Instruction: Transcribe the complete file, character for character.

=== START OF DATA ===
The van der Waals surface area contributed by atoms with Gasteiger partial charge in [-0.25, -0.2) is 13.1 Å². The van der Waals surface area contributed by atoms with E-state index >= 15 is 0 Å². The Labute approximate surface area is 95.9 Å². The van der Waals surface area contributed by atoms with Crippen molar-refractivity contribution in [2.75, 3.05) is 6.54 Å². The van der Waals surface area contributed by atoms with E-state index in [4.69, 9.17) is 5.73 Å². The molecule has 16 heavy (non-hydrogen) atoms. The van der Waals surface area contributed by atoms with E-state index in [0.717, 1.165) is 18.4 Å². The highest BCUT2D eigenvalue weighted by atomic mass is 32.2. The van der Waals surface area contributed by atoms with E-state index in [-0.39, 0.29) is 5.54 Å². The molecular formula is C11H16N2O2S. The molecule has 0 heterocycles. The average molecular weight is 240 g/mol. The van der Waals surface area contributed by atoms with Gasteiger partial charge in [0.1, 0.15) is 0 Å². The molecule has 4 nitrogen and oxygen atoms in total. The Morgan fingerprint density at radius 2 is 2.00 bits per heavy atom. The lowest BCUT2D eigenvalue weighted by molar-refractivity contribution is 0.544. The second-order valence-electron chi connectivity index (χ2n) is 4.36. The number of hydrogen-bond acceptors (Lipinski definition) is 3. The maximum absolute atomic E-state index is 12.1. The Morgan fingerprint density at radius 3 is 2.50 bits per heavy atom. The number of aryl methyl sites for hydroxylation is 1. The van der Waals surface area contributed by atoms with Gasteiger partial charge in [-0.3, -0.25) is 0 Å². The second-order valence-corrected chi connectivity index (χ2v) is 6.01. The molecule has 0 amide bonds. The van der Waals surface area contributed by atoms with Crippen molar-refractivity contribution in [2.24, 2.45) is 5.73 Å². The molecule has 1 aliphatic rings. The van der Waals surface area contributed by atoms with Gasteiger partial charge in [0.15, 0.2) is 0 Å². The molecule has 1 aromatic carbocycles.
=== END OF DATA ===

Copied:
The van der Waals surface area contributed by atoms with Gasteiger partial charge in [-0.25, -0.2) is 13.1 Å². The van der Waals surface area contributed by atoms with E-state index >= 15 is 0 Å². The Labute approximate surface area is 95.9 Å². The van der Waals surface area contributed by atoms with Crippen molar-refractivity contribution in [2.75, 3.05) is 6.54 Å². The van der Waals surface area contributed by atoms with E-state index in [4.69, 9.17) is 5.73 Å². The molecule has 16 heavy (non-hydrogen) atoms. The van der Waals surface area contributed by atoms with E-state index in [0.717, 1.165) is 18.4 Å². The highest BCUT2D eigenvalue weighted by atomic mass is 32.2. The van der Waals surface area contributed by atoms with E-state index in [-0.39, 0.29) is 5.54 Å². The molecular formula is C11H16N2O2S. The molecule has 0 heterocycles. The average molecular weight is 240 g/mol. The van der Waals surface area contributed by atoms with Gasteiger partial charge in [0.1, 0.15) is 0 Å². The molecule has 4 nitrogen and oxygen atoms in total. The Morgan fingerprint density at radius 2 is 2.00 bits per heavy atom. The lowest BCUT2D eigenvalue weighted by molar-refractivity contribution is 0.544. The second-order valence-electron chi connectivity index (χ2n) is 4.36. The number of hydrogen-bond acceptors (Lipinski definition) is 3. The maximum absolute atomic E-state index is 12.1. The Morgan fingerprint density at radius 3 is 2.50 bits per heavy atom. The number of aryl methyl sites for hydroxylation is 1. The van der Waals surface area contributed by atoms with Gasteiger partial charge in [-0.3, -0.25) is 0 Å². The second-order valence-corrected chi connectivity index (χ2v) is 6.01. The molecule has 0 amide bonds. The van der Waals surface area contributed by atoms with Crippen molar-refractivity contribution in [2.24, 2.45) is 5.73 Å². The molecule has 1 aliphatic rings. The van der Waals surface area contributed by atoms with Gasteiger partial charge in [0.15, 0.2) is 0 Å². The molecule has 1 aromatic carbocycles.